Twelve people are dead after two men stormed the offices of a satirical newspaper in Paris.
Two armed men entered the offices of Charlie Hebdo, a satirical magazine known for printing comics some readers may find offensive, including depictions of the prophet Muhammad. The two men can be seen in videos taken by bystanders wielding AK-47 assault rifles yelling “Allahu Akbar!” translating to “God is great!” in Arabic.
The following two days would be marked by a massive manhunt conducted by French police. According to the New York Times “France’s interior minister announced that 88,000 police and security forces had been deployed throughout the country.” By Friday, police had diffused two hostage situations, which raised the body count to 21 dead, including the two suspects.
After attacking the offices of the satirical newspaper, the hashtag #JeSuisCharlie began surfacing on twitter and quickly became viral. Translated from French, Je Suis Charlie means I am Charlie, which serves as an empathetic message to the lives that were lost.
In response to some of the Islamophobia that occurred after the attack, Dyab Abou Jahjah, an Arab political activist tweeted the message, “I am not Charlie, I am Ahmed the dead cop. Charlie ridiculed my faith and culture and I died defending his right to do so.” Along with the message, he began the hashtag #JeSuisAhmed that promptly received 4,000 retweets within four hours of posting.
Though this is not the only instance of this form of dialogue occurring, since the attack the media has carried on conversations of the Islam religion debunking some of the cultural myths. Reza Aslan, religious scholar and professor at the University of California at Riverside, has appeared on live CNN, NBC, and USA Today talking about the matter very fluently.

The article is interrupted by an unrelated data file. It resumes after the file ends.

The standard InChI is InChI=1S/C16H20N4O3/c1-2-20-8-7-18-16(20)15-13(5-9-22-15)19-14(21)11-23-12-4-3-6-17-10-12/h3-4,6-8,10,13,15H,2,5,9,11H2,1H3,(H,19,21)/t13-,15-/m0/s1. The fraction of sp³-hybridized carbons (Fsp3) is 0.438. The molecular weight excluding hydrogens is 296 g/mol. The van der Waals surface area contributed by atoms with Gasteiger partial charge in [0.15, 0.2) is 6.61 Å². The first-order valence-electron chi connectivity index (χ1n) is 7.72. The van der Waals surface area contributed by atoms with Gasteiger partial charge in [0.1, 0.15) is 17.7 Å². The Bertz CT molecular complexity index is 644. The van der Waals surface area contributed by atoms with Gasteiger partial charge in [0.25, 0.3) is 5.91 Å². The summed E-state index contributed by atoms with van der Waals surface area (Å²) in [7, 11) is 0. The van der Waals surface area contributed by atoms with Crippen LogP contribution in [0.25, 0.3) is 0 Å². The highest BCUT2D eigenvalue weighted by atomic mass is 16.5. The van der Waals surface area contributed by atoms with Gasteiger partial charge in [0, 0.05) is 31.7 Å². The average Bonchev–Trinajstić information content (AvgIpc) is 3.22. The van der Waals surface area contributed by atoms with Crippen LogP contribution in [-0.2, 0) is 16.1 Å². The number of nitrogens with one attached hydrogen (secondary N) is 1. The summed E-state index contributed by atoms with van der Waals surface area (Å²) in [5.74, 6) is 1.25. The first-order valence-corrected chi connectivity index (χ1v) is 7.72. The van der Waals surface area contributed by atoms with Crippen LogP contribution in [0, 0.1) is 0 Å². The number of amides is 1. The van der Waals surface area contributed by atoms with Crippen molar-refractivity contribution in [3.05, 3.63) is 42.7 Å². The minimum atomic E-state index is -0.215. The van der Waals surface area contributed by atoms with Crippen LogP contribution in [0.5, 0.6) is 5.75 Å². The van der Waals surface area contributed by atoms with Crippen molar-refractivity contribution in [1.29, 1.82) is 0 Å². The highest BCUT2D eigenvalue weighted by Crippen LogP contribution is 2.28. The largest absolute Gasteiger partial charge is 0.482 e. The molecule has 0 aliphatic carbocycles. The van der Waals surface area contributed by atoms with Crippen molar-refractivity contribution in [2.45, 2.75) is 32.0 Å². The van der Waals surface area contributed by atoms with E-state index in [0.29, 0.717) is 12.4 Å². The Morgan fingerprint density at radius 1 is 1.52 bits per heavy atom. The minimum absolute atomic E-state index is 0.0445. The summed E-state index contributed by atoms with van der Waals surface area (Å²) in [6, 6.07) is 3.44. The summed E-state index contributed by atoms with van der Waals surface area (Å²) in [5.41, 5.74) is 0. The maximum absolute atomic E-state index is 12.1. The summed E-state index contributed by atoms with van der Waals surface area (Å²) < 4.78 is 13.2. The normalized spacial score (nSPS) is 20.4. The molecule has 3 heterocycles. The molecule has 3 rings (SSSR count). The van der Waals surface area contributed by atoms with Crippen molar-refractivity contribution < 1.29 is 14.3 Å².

In an interview with NBC he stated, “What really I think puts an obstacle in the way is opinions like Ayaan Hirsi Ali’s and so many others in the political and the media mainstream who continue to say that 1.7 billion people are responsible for the actions of these extremists. That doesn’t help the fight against radicalism. The answer to Islamic violence is Islamic peace. The answer to Islamic bigotry is Islamic pluralism, and so that’s why I put the onus on the Muslim community, but I also recognize that that work is being done.”
Whether tweeters are for Charlie or Ahmed, free speech will continue to guide this conversation.